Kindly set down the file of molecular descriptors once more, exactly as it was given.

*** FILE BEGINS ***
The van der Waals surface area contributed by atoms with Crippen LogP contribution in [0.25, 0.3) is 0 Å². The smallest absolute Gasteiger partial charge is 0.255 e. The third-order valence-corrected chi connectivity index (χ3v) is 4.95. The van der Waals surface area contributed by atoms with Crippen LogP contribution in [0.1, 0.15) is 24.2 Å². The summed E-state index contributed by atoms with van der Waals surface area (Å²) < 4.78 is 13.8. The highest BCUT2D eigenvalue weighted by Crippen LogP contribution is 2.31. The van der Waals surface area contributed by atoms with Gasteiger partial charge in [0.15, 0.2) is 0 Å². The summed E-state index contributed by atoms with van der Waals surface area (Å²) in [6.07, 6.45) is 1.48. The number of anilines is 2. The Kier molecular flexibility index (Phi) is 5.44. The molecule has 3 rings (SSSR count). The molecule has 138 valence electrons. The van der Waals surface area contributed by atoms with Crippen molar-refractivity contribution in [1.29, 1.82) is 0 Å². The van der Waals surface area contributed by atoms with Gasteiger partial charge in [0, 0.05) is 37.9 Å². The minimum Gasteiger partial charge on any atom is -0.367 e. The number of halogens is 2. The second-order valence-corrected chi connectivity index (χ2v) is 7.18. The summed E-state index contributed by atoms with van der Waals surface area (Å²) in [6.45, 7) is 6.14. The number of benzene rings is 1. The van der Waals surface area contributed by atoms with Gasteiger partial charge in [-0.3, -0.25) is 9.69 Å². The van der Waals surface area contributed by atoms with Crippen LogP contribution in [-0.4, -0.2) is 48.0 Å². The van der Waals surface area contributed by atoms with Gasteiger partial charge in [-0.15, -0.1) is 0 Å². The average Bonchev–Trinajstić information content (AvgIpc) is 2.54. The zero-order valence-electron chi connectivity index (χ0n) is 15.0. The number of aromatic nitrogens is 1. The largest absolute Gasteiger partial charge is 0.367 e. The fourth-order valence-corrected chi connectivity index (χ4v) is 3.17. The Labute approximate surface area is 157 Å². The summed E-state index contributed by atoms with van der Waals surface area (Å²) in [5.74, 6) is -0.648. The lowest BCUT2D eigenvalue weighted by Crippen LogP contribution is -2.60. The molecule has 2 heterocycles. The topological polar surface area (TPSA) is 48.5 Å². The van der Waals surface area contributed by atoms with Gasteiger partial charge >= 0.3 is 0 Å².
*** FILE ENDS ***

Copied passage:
The van der Waals surface area contributed by atoms with Crippen LogP contribution in [0.25, 0.3) is 0 Å². The smallest absolute Gasteiger partial charge is 0.255 e. The third-order valence-corrected chi connectivity index (χ3v) is 4.95. The van der Waals surface area contributed by atoms with Crippen LogP contribution in [0.1, 0.15) is 24.2 Å². The summed E-state index contributed by atoms with van der Waals surface area (Å²) < 4.78 is 13.8. The highest BCUT2D eigenvalue weighted by Crippen LogP contribution is 2.31. The van der Waals surface area contributed by atoms with Gasteiger partial charge in [0.15, 0.2) is 0 Å². The summed E-state index contributed by atoms with van der Waals surface area (Å²) in [6.07, 6.45) is 1.48. The number of anilines is 2. The Kier molecular flexibility index (Phi) is 5.44. The molecule has 3 rings (SSSR count). The molecule has 138 valence electrons. The van der Waals surface area contributed by atoms with Crippen molar-refractivity contribution in [1.29, 1.82) is 0 Å². The van der Waals surface area contributed by atoms with Gasteiger partial charge in [0, 0.05) is 37.9 Å². The minimum Gasteiger partial charge on any atom is -0.367 e. The number of halogens is 2. The second-order valence-corrected chi connectivity index (χ2v) is 7.18. The summed E-state index contributed by atoms with van der Waals surface area (Å²) in [6.45, 7) is 6.14. The number of benzene rings is 1. The van der Waals surface area contributed by atoms with Gasteiger partial charge in [-0.3, -0.25) is 9.69 Å². The van der Waals surface area contributed by atoms with Crippen LogP contribution in [-0.4, -0.2) is 48.0 Å². The van der Waals surface area contributed by atoms with Gasteiger partial charge in [-0.15, -0.1) is 0 Å². The average Bonchev–Trinajstić information content (AvgIpc) is 2.54. The zero-order valence-electron chi connectivity index (χ0n) is 15.0. The number of aromatic nitrogens is 1. The largest absolute Gasteiger partial charge is 0.367 e. The fourth-order valence-corrected chi connectivity index (χ4v) is 3.17. The Labute approximate surface area is 157 Å². The summed E-state index contributed by atoms with van der Waals surface area (Å²) in [5.74, 6) is -0.648. The lowest BCUT2D eigenvalue weighted by Crippen LogP contribution is -2.60. The molecule has 2 heterocycles. The topological polar surface area (TPSA) is 48.5 Å². The van der Waals surface area contributed by atoms with Gasteiger partial charge >= 0.3 is 0 Å².